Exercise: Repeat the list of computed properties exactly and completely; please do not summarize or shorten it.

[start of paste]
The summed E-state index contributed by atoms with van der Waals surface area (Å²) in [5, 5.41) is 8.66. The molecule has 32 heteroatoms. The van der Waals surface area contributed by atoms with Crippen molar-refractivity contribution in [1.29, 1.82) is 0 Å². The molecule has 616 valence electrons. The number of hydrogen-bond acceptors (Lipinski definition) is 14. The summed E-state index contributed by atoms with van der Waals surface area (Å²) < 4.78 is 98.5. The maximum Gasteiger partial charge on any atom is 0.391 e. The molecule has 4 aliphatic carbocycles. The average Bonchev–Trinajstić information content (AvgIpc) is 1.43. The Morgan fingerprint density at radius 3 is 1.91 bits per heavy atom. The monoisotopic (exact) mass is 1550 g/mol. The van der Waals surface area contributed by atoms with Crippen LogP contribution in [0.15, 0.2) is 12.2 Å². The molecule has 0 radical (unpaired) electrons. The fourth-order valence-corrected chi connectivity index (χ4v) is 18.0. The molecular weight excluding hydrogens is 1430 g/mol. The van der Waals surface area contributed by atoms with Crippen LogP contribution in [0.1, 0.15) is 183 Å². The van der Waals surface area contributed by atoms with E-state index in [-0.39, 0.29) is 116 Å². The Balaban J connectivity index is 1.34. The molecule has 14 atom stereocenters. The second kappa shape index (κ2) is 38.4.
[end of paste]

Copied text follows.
The summed E-state index contributed by atoms with van der Waals surface area (Å²) in [5, 5.41) is 8.66. The molecule has 32 heteroatoms. The van der Waals surface area contributed by atoms with Crippen molar-refractivity contribution in [1.29, 1.82) is 0 Å². The molecule has 616 valence electrons. The number of hydrogen-bond acceptors (Lipinski definition) is 14. The summed E-state index contributed by atoms with van der Waals surface area (Å²) < 4.78 is 98.5. The maximum Gasteiger partial charge on any atom is 0.391 e. The molecule has 4 aliphatic carbocycles. The average Bonchev–Trinajstić information content (AvgIpc) is 1.43. The Morgan fingerprint density at radius 3 is 1.91 bits per heavy atom. The monoisotopic (exact) mass is 1550 g/mol. The van der Waals surface area contributed by atoms with Crippen LogP contribution in [0.15, 0.2) is 12.2 Å². The molecule has 0 radical (unpaired) electrons. The fourth-order valence-corrected chi connectivity index (χ4v) is 18.0. The molecular weight excluding hydrogens is 1430 g/mol. The van der Waals surface area contributed by atoms with Crippen LogP contribution in [0.1, 0.15) is 183 Å². The van der Waals surface area contributed by atoms with E-state index in [-0.39, 0.29) is 116 Å². The Balaban J connectivity index is 1.34. The molecule has 14 atom stereocenters. The second kappa shape index (κ2) is 38.4.